Predicting the risk of new and recurrent CMV disease

 
Sep 9, 2015 1:00 PM–2:00 PM (AEST/AEDT)
Duration: 1hrs
During this short, live webinar, Professor Rajiv Khanna will discuss the importance of CMV monitoring. The discussion will cover infectious complications, which remain a leading cause of morbidity and mortality after organ transplantation. Attendees will learn about immune monitoring, which has emerged as a powerful tool to identify high-risk patients who are likely to develop serious infectious complications. They will also hear how immune monitoring technologies are being combined with adoptive immunotherapy to improve the clinical outcomes of transplant patients.

Professor Rajiv Khanna, Ph.D., FAHMS, Coordinator, QIMR-CIVD, Senior Principal Research Fellow (NH&MRC), QIMR Berhofer Medical Research Institute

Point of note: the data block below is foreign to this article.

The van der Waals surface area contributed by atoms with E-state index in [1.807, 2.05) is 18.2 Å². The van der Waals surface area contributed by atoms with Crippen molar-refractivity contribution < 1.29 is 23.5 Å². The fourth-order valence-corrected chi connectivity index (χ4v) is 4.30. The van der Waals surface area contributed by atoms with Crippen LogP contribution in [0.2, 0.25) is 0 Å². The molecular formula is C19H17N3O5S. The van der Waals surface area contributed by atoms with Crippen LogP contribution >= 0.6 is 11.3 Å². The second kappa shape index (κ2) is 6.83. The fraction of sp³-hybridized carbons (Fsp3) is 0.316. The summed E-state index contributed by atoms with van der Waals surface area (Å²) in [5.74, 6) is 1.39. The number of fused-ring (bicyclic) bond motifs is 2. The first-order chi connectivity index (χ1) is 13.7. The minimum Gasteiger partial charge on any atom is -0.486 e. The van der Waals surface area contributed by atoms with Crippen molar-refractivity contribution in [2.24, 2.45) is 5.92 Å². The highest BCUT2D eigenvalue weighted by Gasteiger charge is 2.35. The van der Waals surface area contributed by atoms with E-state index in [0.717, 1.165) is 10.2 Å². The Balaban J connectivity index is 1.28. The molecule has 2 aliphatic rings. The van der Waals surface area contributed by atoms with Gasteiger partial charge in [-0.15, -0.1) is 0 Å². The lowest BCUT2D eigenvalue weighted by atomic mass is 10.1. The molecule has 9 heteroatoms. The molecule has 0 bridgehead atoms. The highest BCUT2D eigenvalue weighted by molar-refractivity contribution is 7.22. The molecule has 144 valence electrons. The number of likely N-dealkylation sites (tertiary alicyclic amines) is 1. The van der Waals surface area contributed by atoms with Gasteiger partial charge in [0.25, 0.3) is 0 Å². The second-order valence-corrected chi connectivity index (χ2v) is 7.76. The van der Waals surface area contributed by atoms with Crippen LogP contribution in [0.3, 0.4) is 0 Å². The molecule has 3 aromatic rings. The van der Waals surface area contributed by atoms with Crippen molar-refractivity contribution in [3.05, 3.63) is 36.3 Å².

After obtaining his doctorate degree from India, Professor Khanna continued his postdoctoral training at the University of Adelaide, Adelaide and Queensland Institute of Medical Research (QIMR), Brisbane Australia. In addition to his appointment as Group Leader of Tumour Immunology Laboratory, he is also a Senior Principal Research Fellow at the National Health and Medical Research Council of Australia (NH&MRC). Prof. Khanna is the founding Director of the Australian Centre for Vaccine Development. Dr. Khanna has published book chapters and over 200 scientific papers, including invited reviews, in leading journals. In the past decade, he has focused on researching the development of novel immune-based therapeutic strategies for the treatment of cancer patients and transplant recipients with viral complications. After completing multiple adoptive immunotherapy clinical trials, Prof. Khanna currently leads three clinical trials on the efficacy of T cell-based therapies for virus-associated cancers, such as nasopharyngeal carcinoma and glioblastoma. In collaboration with Australian and International biotech industry, he has helped develop novel therapeutic and diagnostic tools. One of the best examples is his collaboration with Cellestis Inc. on the QuantiFERON-CMV kit for predicting infectious complications in transplant patients (CE-IVD marked in Europe). His international biopharmaceutical organization collaboration projects include developing a prophylactic vaccine against human cytomegalovirus, which is associated with glioblastoma and birth defects in newborns. Prof. Khanna has successfully attracted independent funding from various national and international agencies (including NH&MRC and National Institutes of Health) as the Chief/Principal Investigator.